Now let's try some talking with talk.google.com. XMPP will be our language and TCP/IP our medium.
To do a raw communication with any server in its native protocol, we need to be able to open a terminal session at a specific port on the server. We can use any of the available telnet clients such as Microsoft Telnet or Putty to do this. I chose Putty for historical reasons.
Let's first configure Putty to open a raw connection on talk.google.com at 5222 port. Note that 5222 is the non-SSL port which Jabber protocol uses. If we were to use 5223, which is the SSL enabled port, we would have difficulties doing our raw communication due to the encrypted nature of the medium.
Screenshot of Putty showing configuration to talk.google.com on port 5222
Here's another screenshot of the actual raw XMPP communication we've been talking about till now. The first and third XML fragments are sent by the client (us) while the second and fourth are sent by the server, talk.google.com.
Screenshot of Putty showing raw XMPP interaction with talk.google.com. Click here if the image above appears cropped.
We first initiate the stream with the "to" attribute of the Stream set to "gmail.com". The server then acknowledges the request by sending another Stream enumerating the features it supports and the method of encryption that it mandates to be used. The <starttls xmlns="urn:ietf:params:xml:ns:xmpp-tls"><required/></starttls> element indicates that the server requires the client to acknowledge by sending another fragment, the <starttls xmlns="urn:ietf:params:xml:ns:xmpp-tls"/> element, indicating that it has accepted to start a TLS negotiation.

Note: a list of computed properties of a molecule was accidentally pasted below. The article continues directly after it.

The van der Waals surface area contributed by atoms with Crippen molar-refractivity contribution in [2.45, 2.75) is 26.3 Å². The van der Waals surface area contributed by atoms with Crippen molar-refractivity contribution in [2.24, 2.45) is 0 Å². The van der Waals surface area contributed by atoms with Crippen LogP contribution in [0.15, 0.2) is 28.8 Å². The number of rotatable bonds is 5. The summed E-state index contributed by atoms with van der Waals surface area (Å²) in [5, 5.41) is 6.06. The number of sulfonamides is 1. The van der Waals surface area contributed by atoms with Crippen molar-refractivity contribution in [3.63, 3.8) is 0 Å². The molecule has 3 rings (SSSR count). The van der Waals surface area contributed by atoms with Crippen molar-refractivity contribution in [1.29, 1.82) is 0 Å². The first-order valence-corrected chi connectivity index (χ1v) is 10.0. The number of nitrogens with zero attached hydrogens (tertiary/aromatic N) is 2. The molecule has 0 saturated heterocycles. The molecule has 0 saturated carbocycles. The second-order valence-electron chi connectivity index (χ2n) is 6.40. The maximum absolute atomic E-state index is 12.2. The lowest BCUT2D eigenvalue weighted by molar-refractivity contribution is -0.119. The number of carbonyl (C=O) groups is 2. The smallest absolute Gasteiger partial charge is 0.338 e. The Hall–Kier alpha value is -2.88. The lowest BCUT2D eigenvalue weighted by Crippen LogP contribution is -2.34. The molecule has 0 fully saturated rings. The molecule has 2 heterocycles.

After this line, the server again acknowledges by telling the client to proceed with TLS negotiation. This is followed by an SASL negotiation. Here again, we reach our scope boundaries.
After the authentication phase, the client and the server can start exchanging XML Stanzas. We however, can't reach this stage using the raw communication approach with the GTalk server as TLS negotiation and SASL handshake both require understanding of complex encryption mechanisms and the messages exchanged would no longer be human readable.
So far, we talked about identifying the protocols applications use; discovered that GTalk is just another Jabber client. We learnt the basics of XMPP. We even successfully tried a preliminary raw XMPP communication with talk.google.com. Next, we shall advance a step higher and see how we can exploit the wealth of features provided by XMPP to play with GTalk!
To know more, read Fun with XMPP and Google Talk, Part 2.
Google Talk - The Instant Messaging and VOIP client by Google, Inc.
Ethereal - A network protocol analyzer for Unix and Windows.
Jabber - A not-for-profit organization that oversees the general development of XMPP and maintains the Jabber Enhancement Proposals.
XMPP - eXtensible Messaging and Presence Protocol.
XMPP RFCs - The base specifications of the eXtensible Messaging and Presence Protocol.
RFC 3920 - Specification of XMPP Core.
PuTTY - A free implementation of Telnet and SSH for Win32 and Unix platforms, alongwith an xterm terminal emulator.
TLS - Transport Layer Security (RFC 2246).
SASL - Simple Authentication and Security Layer (RFC 2222).
The Early Bird Catches The Worm. Had it not been for friends who pointed out mistakes and helped me
fix them soon after it was published, this article would still have been in a bad shape. My sincere thanks to my friends
Amod Pandey, Bharati K and Hemanth H M.
What others say
would want to read the second part!!!